Wimbledon win last wicket partnership battle.
By Susan Griffiths
Wimbledon's Jonathan Speller takes 7-54 as Ashtead's batting fails again.
A blustery day heralded the first of the long format games as Ashtead hosted Wimbledon at Woodfield Lane. The Stags won the toss and opted to field on a damp pitch. Initially Wimbledon’s openers Nicholas Welch and James Johnston seemed in control and put together a partnership of 51 before Welch was bowled by Harri Aravinthan for 31 in the 14th over. Aravinthan proceeded to take another 3 cheap wickets and suddenly Wimbledon found themselves at 72-4 after 22 overs. The visitors found it tough going and the next 5 wickets fell for the addition of only 37 runs, giving them a score of 109-9 by the 41st over, with 2 wickets for Prince Singh and 3 for Ben Sidwell. In to bat came a determined Jonathan Speller and together with Carlton Anand they frustrated Ashtead’s bowlers. They put together a last wicket partnership of 45, taking Wimbledon’s score to 154 before Speller was finally caught by Aravinthan off the bowling of Tom Deighton for 22. A modest target, which Ashtead had 69 overs to get, but they were to rue missed catches and that final wicket partnership.
A brief break and Ashtead’s innings got off to the worst possible start with two ducks in the very first over, both off the bowling of Jonathan Speller. Wimbledon’s opening bowlers of Speller and Ed Cooper ripped through Ashtead’s top order, who seemed unable to stick at the crease. After ten overs the Stags found themselves in shock at 35-6 with four wickets for Speller and two for Cooper. Sam Homes and Seb Stewart then began to build an innings and batted sensibly to more than double Ashtead’s score to 74 before Homes was caught by Cooper, giving Speller his fifth wicket. Stewart was batting nicely and taking his chances, but Speller proved to be Wimbledon’s saviour and Ashtead’s undoing as he bowled a 15 over stretch collecting another two wickets both for ducks.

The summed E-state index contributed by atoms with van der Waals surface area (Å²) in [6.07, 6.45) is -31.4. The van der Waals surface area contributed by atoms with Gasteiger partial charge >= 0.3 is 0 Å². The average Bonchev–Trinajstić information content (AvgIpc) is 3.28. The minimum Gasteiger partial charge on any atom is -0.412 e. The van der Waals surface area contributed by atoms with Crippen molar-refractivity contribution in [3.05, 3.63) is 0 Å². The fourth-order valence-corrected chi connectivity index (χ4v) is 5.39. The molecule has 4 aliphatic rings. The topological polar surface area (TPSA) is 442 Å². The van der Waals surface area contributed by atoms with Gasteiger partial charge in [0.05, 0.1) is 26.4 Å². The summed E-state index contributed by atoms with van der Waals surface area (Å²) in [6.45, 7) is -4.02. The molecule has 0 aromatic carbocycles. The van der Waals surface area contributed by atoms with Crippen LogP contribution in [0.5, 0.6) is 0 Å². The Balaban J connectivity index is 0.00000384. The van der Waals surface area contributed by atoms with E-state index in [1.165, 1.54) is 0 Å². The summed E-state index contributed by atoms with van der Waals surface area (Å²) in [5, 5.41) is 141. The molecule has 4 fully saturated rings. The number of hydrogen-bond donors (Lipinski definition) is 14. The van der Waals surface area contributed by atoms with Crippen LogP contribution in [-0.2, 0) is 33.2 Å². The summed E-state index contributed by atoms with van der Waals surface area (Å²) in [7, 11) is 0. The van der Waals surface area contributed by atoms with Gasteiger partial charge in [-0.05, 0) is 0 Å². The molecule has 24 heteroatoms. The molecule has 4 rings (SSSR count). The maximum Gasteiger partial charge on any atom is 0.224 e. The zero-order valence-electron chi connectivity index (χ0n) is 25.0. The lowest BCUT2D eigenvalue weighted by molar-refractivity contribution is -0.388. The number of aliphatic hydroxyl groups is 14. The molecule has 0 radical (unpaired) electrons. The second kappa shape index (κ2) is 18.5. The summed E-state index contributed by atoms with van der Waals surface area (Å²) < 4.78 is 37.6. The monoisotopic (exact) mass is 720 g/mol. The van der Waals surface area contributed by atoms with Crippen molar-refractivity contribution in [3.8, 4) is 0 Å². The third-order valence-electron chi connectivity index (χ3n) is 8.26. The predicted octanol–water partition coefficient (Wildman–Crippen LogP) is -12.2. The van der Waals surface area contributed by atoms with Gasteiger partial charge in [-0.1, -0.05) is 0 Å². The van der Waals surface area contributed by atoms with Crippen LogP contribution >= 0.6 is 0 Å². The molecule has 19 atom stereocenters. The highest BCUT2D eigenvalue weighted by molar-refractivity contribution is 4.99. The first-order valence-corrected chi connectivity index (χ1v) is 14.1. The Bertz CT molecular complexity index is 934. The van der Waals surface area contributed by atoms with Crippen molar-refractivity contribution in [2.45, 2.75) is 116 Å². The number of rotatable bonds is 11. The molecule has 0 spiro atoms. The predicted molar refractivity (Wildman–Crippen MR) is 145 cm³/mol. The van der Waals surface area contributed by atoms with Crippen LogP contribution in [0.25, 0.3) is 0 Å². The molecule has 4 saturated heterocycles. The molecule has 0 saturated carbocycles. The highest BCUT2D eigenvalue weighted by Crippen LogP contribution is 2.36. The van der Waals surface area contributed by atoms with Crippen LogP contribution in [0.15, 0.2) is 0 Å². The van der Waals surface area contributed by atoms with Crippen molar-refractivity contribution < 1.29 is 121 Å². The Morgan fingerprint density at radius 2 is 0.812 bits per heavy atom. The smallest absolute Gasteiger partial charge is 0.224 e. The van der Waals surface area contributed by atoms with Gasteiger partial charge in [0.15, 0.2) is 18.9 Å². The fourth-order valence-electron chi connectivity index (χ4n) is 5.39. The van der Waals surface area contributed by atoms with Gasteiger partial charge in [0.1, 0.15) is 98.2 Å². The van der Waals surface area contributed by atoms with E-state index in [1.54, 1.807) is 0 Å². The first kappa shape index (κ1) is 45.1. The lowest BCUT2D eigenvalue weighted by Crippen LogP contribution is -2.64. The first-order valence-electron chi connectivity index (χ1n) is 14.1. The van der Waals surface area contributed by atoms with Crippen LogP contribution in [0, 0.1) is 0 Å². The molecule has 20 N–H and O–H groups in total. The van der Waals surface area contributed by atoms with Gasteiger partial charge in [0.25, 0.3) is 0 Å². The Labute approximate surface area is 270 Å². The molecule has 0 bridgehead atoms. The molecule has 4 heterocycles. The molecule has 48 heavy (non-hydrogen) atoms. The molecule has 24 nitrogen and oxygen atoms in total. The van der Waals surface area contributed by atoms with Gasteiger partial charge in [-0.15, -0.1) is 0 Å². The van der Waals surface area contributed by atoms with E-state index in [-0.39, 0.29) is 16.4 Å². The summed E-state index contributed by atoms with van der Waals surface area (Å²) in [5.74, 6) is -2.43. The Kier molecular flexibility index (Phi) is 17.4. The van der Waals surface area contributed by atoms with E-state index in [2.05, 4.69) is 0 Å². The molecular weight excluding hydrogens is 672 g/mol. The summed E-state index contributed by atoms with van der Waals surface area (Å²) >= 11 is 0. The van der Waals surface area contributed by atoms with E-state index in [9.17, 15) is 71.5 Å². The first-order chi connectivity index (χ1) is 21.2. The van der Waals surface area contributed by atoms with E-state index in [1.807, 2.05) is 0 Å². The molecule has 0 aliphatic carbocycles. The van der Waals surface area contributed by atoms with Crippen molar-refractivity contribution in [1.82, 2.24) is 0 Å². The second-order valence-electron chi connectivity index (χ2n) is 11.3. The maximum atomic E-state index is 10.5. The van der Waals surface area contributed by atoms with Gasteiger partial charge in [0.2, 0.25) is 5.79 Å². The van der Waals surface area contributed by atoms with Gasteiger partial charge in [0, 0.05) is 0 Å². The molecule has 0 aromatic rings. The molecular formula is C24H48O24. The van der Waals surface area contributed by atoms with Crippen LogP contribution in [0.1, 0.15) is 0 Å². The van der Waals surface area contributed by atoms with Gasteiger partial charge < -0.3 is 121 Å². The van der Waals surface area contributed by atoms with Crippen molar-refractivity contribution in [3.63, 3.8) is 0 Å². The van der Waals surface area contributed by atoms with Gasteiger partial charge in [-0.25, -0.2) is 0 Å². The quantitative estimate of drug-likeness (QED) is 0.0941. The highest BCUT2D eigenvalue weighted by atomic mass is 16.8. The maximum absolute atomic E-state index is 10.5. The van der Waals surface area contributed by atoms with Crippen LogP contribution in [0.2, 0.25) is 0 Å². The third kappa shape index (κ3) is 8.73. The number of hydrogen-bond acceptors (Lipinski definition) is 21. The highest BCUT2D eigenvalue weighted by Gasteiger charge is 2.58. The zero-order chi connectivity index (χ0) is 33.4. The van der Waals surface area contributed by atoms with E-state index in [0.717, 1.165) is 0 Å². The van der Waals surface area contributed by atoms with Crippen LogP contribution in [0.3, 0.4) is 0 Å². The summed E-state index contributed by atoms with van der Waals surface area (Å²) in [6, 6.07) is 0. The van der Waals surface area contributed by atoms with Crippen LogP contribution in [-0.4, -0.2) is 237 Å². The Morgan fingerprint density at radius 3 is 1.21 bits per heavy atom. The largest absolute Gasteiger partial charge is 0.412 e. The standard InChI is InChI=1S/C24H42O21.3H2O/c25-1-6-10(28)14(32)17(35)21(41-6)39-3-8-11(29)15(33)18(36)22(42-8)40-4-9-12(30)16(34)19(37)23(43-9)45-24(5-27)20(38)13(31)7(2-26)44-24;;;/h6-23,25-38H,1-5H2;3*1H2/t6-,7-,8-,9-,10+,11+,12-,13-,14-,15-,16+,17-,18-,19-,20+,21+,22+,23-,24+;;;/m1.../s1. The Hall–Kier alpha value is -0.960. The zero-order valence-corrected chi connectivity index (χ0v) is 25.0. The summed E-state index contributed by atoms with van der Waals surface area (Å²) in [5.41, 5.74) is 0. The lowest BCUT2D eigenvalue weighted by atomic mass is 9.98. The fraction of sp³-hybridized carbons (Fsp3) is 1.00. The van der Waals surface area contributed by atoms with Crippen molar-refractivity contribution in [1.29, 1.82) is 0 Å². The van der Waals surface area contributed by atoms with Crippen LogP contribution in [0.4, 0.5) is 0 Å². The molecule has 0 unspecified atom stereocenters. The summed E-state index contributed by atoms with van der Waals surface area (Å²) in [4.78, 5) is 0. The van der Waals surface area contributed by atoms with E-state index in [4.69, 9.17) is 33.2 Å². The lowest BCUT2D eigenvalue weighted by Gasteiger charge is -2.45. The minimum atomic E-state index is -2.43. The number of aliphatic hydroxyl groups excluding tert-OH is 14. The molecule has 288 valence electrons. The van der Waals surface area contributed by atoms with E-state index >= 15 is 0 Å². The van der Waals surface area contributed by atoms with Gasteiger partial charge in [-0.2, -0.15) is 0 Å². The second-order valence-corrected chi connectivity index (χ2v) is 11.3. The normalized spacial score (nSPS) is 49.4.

The Stags were at 90-9 after 23 overs when James Graham came to the crease, with Stewart on 33. Graham batted with sense and confidence and Stewart played some lovely strokes making his 50 off 53 balls, including ten fours. Tea was delayed by half an hour and still Wimbledon had not managed to take that last wicket. Ashtead only needed another 21 runs when tea was taken and no doubt the batters would have preferred to continue without the break. Their stoic stand eventually came to an end as Graham fell to a flying catch by David Scott off the bowling of Cole McConchie. He had made 22 and Stewart was unbeaten on 54, with Ashtead’s score 134, 17 runs short of their target.
Wimbledon’s Speller finished with 7-54. What a strange game with the final wicket partnership in each innings being over 45 and disappointment again for the Stags.